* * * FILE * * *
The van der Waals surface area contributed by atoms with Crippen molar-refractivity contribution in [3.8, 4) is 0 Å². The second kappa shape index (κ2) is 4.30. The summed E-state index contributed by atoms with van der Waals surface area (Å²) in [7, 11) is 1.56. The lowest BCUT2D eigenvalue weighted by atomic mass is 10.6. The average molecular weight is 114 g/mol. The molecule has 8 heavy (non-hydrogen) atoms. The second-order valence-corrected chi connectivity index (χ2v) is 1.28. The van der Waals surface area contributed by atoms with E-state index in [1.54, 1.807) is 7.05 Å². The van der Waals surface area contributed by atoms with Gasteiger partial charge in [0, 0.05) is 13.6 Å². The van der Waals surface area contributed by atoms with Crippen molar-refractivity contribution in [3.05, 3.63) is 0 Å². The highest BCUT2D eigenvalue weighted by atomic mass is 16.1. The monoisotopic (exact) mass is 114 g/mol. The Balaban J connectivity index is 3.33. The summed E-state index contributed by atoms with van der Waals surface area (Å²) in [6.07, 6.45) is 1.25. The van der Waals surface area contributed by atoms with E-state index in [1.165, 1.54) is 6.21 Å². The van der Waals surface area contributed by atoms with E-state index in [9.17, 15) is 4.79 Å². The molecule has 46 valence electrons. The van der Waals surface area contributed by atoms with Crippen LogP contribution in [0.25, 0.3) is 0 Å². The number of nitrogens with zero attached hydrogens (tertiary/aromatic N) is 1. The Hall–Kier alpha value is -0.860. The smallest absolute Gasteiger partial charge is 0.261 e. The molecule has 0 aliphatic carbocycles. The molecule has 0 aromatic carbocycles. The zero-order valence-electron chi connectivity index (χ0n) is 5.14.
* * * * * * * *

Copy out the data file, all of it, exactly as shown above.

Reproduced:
The van der Waals surface area contributed by atoms with Crippen molar-refractivity contribution in [3.8, 4) is 0 Å². The second kappa shape index (κ2) is 4.30. The summed E-state index contributed by atoms with van der Waals surface area (Å²) in [7, 11) is 1.56. The lowest BCUT2D eigenvalue weighted by atomic mass is 10.6. The average molecular weight is 114 g/mol. The molecule has 8 heavy (non-hydrogen) atoms. The second-order valence-corrected chi connectivity index (χ2v) is 1.28. The van der Waals surface area contributed by atoms with E-state index in [1.54, 1.807) is 7.05 Å². The van der Waals surface area contributed by atoms with Gasteiger partial charge in [0, 0.05) is 13.6 Å². The van der Waals surface area contributed by atoms with Crippen molar-refractivity contribution in [3.05, 3.63) is 0 Å². The highest BCUT2D eigenvalue weighted by atomic mass is 16.1. The monoisotopic (exact) mass is 114 g/mol. The Balaban J connectivity index is 3.33. The summed E-state index contributed by atoms with van der Waals surface area (Å²) in [6.07, 6.45) is 1.25. The van der Waals surface area contributed by atoms with E-state index in [1.165, 1.54) is 6.21 Å². The van der Waals surface area contributed by atoms with E-state index in [9.17, 15) is 4.79 Å². The molecule has 46 valence electrons. The van der Waals surface area contributed by atoms with Crippen LogP contribution in [0.25, 0.3) is 0 Å². The number of nitrogens with zero attached hydrogens (tertiary/aromatic N) is 1. The Hall–Kier alpha value is -0.860. The smallest absolute Gasteiger partial charge is 0.261 e. The molecule has 0 aliphatic carbocycles. The molecule has 0 aromatic carbocycles. The zero-order valence-electron chi connectivity index (χ0n) is 5.14.